Occipital Horn Syndrome Case Report: Multidisciplinary Approach of a Rare Entity

Mafalda Mendes-Pinto, Carolina Figueira, Ester Pereira, Margarida Henriques, Pedro Louro, Paula Gouveia, Ricardo Veiga, Paula Garcia


We report the case of an 8-year-old boy with delayed psychomotor development, dysarthria, choreoathetosis, joint mild hyperlaxity, coarse hair, dry lax skin and facial dimorphisms. Cerebral magnetic resonance revealed diffuse vascular tortuosity, with multiple loops in some arteries of Willis circle. Clinical presentation, corroborated by the imagiological findings, raised the suspicion of a disorder of copper metabolism. Serum copper and ceruloplasmin were decreased and lateral skull X-rays demonstrated bilateral occipital exostoses. ATP7A gene sequencing identified a hemizygous variant c.375delA (p.Ala126Glnfs*2), confirming the diagnosis of occipital horn syndrome. Occipital horn syndrome (also called X-linked cutis laxa) is a milder form of Menkes disease. This rare disorder of copper metabolism results from mutations in ATP7A gene encoding a transmembrane copper-transporting enzyme. The broad spectrum of clinical presentation makes the diagnosis challenging. This case illustrates the importance of a multidisciplinary approach, highlighting the role of neuroimaging.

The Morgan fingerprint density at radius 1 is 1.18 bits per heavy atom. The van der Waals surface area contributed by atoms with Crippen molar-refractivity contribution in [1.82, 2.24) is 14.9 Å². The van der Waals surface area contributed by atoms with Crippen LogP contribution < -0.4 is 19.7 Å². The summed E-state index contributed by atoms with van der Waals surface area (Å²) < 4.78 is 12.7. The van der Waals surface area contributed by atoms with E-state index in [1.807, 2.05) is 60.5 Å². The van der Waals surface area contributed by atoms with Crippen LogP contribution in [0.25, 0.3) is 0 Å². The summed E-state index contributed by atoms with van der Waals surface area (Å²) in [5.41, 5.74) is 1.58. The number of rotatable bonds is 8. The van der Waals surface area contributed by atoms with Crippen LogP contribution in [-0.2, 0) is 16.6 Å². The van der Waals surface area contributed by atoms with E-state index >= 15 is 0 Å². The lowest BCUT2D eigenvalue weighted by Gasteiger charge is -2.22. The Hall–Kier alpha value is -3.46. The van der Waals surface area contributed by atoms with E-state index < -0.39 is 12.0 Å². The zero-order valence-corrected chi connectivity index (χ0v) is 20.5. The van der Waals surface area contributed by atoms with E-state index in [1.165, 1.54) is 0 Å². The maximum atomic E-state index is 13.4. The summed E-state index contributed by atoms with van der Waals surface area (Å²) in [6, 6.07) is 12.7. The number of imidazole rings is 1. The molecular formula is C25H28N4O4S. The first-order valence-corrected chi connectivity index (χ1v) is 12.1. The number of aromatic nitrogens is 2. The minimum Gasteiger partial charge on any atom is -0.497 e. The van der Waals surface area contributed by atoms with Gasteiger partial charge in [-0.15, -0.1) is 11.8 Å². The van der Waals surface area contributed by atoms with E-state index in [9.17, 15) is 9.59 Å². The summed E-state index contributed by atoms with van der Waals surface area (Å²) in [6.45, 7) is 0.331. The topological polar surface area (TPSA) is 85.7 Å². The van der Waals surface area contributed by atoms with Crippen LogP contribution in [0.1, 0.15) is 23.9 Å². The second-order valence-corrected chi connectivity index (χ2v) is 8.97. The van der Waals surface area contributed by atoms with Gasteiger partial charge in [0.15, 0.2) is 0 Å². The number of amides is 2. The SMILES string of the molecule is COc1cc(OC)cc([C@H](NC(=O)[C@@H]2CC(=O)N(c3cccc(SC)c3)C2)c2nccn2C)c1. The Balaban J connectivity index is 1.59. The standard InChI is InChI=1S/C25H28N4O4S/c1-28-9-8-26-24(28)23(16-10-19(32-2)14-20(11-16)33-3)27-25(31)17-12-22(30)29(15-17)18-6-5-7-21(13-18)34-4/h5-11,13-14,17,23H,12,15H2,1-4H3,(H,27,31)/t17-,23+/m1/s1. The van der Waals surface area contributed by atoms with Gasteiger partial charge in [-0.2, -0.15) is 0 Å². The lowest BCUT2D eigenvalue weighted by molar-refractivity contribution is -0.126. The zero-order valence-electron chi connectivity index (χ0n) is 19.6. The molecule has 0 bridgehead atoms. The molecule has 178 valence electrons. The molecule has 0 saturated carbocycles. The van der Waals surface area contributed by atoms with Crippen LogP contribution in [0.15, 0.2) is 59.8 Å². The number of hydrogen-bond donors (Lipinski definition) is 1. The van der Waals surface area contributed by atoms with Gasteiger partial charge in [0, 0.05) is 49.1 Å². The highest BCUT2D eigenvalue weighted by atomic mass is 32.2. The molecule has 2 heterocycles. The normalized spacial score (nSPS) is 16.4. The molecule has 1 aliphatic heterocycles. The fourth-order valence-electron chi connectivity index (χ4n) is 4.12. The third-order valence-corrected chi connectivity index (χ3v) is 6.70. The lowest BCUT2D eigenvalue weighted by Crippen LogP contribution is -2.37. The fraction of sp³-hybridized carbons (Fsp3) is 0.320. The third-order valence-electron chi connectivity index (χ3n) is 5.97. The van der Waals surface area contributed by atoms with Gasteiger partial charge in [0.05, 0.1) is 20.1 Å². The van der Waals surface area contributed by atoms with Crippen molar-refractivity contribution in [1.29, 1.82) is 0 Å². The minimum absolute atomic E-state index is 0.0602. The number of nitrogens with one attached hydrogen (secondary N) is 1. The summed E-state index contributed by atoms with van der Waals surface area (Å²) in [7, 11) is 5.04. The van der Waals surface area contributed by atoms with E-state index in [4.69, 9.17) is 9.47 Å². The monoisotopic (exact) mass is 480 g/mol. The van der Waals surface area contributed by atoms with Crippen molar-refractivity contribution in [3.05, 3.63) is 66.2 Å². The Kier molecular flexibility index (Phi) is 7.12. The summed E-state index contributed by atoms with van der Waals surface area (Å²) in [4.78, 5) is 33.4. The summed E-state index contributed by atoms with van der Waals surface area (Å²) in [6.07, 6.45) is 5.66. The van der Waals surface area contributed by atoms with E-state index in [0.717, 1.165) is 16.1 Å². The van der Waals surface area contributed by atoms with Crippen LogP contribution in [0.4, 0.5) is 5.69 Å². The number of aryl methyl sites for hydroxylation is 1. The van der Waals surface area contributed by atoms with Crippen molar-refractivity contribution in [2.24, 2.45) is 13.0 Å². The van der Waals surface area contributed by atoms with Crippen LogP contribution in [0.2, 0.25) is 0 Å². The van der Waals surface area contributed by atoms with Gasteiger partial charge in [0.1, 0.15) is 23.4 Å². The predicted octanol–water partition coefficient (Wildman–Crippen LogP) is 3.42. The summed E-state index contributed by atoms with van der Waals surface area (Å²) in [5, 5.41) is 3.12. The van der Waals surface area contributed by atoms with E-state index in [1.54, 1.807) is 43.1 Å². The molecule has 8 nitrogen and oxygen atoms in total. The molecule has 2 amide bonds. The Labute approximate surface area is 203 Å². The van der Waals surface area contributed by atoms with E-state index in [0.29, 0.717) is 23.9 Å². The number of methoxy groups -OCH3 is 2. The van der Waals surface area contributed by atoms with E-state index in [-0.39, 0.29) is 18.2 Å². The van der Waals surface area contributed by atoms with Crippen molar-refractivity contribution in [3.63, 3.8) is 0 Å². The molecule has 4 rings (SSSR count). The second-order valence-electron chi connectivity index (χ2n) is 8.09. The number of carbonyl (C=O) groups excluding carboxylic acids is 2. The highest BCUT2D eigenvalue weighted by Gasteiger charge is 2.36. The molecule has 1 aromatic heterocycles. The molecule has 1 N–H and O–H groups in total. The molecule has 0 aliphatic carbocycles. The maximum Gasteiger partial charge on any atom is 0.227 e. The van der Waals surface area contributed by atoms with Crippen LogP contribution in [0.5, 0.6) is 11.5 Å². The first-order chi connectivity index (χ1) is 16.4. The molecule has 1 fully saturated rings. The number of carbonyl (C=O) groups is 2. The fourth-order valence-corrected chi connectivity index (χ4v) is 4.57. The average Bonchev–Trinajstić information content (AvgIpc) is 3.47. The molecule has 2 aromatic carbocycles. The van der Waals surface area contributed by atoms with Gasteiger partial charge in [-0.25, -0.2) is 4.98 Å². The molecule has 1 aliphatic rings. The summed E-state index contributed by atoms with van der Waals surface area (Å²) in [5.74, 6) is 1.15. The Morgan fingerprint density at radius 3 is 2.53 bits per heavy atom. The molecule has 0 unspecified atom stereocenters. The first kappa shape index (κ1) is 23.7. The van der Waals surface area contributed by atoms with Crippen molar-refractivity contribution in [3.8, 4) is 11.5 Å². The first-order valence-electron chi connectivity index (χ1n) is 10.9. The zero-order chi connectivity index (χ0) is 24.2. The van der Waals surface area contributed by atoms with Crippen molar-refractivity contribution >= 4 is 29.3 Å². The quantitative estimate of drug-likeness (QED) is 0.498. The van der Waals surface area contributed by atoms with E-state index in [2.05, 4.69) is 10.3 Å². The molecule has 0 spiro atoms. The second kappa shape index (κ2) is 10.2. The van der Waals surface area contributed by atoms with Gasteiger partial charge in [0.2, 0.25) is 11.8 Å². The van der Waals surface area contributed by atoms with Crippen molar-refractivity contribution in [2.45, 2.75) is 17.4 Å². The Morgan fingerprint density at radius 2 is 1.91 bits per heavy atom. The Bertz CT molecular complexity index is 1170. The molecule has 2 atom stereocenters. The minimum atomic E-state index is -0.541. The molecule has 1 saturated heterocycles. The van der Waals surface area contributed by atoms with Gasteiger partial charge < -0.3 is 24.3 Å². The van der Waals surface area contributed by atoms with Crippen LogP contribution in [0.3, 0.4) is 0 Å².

J Med Cases. 2018;9(7):207-210
doi: https://doi.org/10.14740/jmc3078w


Cerebral vascular tortuosity; Bilateral occipital exostoses; Copper metabolism disorders; ATP7A gene; Hemizygous variant c.375delA

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